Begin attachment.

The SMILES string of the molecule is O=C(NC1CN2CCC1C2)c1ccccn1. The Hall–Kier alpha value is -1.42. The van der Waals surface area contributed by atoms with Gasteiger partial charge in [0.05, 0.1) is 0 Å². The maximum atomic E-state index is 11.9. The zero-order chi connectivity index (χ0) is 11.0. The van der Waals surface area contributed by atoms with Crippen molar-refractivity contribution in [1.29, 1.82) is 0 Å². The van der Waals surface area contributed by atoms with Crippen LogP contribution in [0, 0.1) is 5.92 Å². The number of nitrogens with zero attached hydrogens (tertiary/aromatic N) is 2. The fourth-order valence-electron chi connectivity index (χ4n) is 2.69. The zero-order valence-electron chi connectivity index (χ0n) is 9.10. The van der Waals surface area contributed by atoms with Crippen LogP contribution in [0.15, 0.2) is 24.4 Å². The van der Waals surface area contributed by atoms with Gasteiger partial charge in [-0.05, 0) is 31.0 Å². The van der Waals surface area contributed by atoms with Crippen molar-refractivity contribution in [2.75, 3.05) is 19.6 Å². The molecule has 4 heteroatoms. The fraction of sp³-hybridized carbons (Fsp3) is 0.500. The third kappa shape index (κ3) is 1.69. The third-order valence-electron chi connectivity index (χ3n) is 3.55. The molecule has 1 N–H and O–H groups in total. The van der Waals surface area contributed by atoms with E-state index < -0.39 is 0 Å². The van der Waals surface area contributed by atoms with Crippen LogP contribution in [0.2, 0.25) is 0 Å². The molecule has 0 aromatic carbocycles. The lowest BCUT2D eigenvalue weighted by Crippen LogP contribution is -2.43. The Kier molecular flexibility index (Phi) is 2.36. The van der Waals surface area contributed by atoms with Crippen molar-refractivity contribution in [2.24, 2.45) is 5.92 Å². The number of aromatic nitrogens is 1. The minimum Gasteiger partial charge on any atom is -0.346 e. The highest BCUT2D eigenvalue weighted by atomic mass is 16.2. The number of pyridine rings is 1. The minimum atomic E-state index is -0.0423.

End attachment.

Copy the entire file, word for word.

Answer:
The SMILES string of the molecule is O=C(NC1CN2CCC1C2)c1ccccn1. The Hall–Kier alpha value is -1.42. The van der Waals surface area contributed by atoms with Gasteiger partial charge in [0.05, 0.1) is 0 Å². The maximum atomic E-state index is 11.9. The zero-order chi connectivity index (χ0) is 11.0. The van der Waals surface area contributed by atoms with Crippen molar-refractivity contribution in [1.29, 1.82) is 0 Å². The van der Waals surface area contributed by atoms with Crippen LogP contribution in [0, 0.1) is 5.92 Å². The number of nitrogens with zero attached hydrogens (tertiary/aromatic N) is 2. The fourth-order valence-electron chi connectivity index (χ4n) is 2.69. The zero-order valence-electron chi connectivity index (χ0n) is 9.10. The van der Waals surface area contributed by atoms with Crippen LogP contribution in [0.15, 0.2) is 24.4 Å². The van der Waals surface area contributed by atoms with Gasteiger partial charge in [-0.05, 0) is 31.0 Å². The van der Waals surface area contributed by atoms with Crippen molar-refractivity contribution in [2.75, 3.05) is 19.6 Å². The molecule has 4 heteroatoms. The fraction of sp³-hybridized carbons (Fsp3) is 0.500. The third kappa shape index (κ3) is 1.69. The third-order valence-electron chi connectivity index (χ3n) is 3.55. The molecule has 1 N–H and O–H groups in total. The van der Waals surface area contributed by atoms with E-state index < -0.39 is 0 Å². The van der Waals surface area contributed by atoms with Crippen LogP contribution in [0.2, 0.25) is 0 Å². The molecule has 0 aromatic carbocycles. The lowest BCUT2D eigenvalue weighted by Crippen LogP contribution is -2.43. The Kier molecular flexibility index (Phi) is 2.36. The van der Waals surface area contributed by atoms with Crippen molar-refractivity contribution in [2.24, 2.45) is 5.92 Å². The number of aromatic nitrogens is 1. The minimum Gasteiger partial charge on any atom is -0.346 e. The highest BCUT2D eigenvalue weighted by atomic mass is 16.2. The number of pyridine rings is 1. The minimum atomic E-state index is -0.0423.